Dignity through dance


  • Winter 2019
  • Members

Ballet instructor Lisa Purchas says that her Ballet4Alzheimers program - a world first - is her mother’s legacy; a hopeful, dignified outlet for those dealing with a challenging diagnosis.

“My mother was diagnosed with Alzheimer’s in 2006. Absolutely no family history, so it was one of those 'bolts out of the blue'.”  

“She passed away in 2016 but, during those years, I started reading up on everything I could about how you could delay the onset of this terrible disease, as well as prevention strategies for myself.  

“The more I researched it the more I realised that, as a dancer, we were doing all the right things – we use both sides of the brain, use both sides of the body, we’re counting, we’re spatially aware, we’re using muscular strength, we’re working on posture and balance and falls prevention. So, I thought, how could you modify what we know as dance for an older population who are in this situation? And so Ballet4Alzheimers was developed.” 

Born in New Zealand, Lisa trained in Classical Ballet, Jazz and Contemporary Dance. Now, as the owner of a studio in Nedlands, Western Australia, what sets Lisa’s work apart is not just the tailored routines, but the fact that it is, uniquely, available online. 

Lisa with her daughter Mikaila and little ballerina granddaughter Alyssia

“Unfortunately, there still is a stigma associated with being elderly and having dementia - this is a society obsessed with youth."

“The reason we’ve put it on YouTube is that most people who could benefit from Ballet4Alzheimers of course won’t be able to come to my studio. Even for local people there can be things that preclude them attending - while I charge an absolute peppercorn rate, on the pension every dollar counts so there can be financial difficulties. There can be difficulties getting to my place, or they just might not even be feeling up to it on that particular day. So, I thought to myself, this a way that anyone and everyone can access my classes. 

“The idea is that you do the exercise program each day, every day, at a time that’s suitable for you. YouTube means you can do it anywhere in the world at any time of day. It’s really just about getting people started and about cultivating a repeat behaviour. Doing the whole program gives you, minimally, 20 minutes of exercise every day.”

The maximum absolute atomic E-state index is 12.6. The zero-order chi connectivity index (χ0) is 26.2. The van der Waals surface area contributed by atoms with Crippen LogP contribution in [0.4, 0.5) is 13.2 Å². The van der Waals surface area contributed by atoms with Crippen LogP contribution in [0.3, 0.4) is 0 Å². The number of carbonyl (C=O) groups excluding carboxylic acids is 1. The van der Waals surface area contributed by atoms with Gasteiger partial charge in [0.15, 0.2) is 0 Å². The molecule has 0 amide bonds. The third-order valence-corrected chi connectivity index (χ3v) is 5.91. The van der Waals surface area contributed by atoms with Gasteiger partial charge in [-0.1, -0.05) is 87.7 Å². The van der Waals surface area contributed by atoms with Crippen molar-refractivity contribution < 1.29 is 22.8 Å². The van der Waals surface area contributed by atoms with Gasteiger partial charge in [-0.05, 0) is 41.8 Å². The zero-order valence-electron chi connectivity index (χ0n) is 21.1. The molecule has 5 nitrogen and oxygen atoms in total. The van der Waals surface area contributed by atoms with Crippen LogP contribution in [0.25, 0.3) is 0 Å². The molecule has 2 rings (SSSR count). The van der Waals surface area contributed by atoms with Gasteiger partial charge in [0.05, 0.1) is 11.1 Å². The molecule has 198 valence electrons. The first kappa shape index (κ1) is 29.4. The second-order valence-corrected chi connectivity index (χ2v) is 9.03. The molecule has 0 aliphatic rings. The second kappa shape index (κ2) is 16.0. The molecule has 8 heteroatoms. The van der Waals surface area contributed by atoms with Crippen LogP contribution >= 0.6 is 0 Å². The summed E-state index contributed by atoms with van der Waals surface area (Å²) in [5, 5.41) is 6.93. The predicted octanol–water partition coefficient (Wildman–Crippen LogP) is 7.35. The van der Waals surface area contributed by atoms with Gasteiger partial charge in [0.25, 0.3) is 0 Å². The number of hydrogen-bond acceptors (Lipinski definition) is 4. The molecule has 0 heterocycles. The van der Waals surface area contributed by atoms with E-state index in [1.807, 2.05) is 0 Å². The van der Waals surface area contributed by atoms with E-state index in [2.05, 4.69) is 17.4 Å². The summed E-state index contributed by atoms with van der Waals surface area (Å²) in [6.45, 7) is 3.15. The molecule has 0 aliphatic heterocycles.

As well as having taken Lisa on a highly personal journey, she feels that the program is meeting a largely untapped need. 

“Unfortunately, there still is a stigma associated with being elderly and having dementia - this is a society obsessed with youth. 

"Ballet4Alzheimers is something dignified that offers hope; it’s special, it doesn’t feel therapeutic and it can be done in privacy.” 

The best compliment she has ever received, Lisa says, came from someone caring for a loved one with dementia.  

“They said, ‘whenever we have a Ballet4Alzheimers class I know it’s going to be a good day’. That was just so wonderful to hear. 

“This is so worthwhile. It feels like my mother’s legacy.”

“I used to think, when my mother was diagnosed, that Alzheimer’s was an absolute downwards spiral. You go through an initial sense of mourning because you think it’s going to be terrible, but actually there can be many good years of living.

“More than 46 million people worldwide have Alzheimer’s and other forms of dementia. What a lot of people don’t realise is that a person with Alzheimer’s gains the same benefits from a regular exercise program as everyone else – improved cardiovascular fitness, balance, circulation. 

“That’s why I have modified ballet exercises to create this beautiful, dignified program.” 

Backed by a growing body of evidence, Lisa’s program has now been endorsed by the Music Director of the Queensland Ballet, Nigel Gaynor. 

“He has given us exclusive rights to his music for all our clips, so his exquisite music plays in the background for all these exercises. It’s a beautiful, dignified, wonderful experience. 

Lisa Purchas created Ballet4Alzheimers as a legacy to her mother's battle with the disease.

“I just love the fact that I can see, first-hand, the improvement it brings. Sometimes people arrive at my classes perhaps a little bewildered or not feeling great, and you can just see them relaxing. You see them releasing the tension; they’re less anxious, smile more and initiate conversation.  

“This is so worthwhile. It feels like my mother’s legacy.” 

Noting that, when it comes to dementia prevention strategies, physical activity – specifically dance – comes out top of the list, Lisa said that being proactive is critical. 

“There’s also getting sufficient sleep, reducing stress, getting enough mental stimulation and social interaction, a really balanced diet – one that’s high in antioxidants. These things can delay the progression of the disease or prevent you from ever getting it.  

“While this program came into being too later for my mother, it’s not too late for lots of other people. And it’s not just something you have to do for your health and wellbeing – it’s something that improves wellbeing for carers too. It’s a lovely bonding experience.” 

The first full exercise clip from Ballet4Alzheimers is now live on YouTube, with sponsors being sought for successive episodes. Find out more at www.ballet4you.com.


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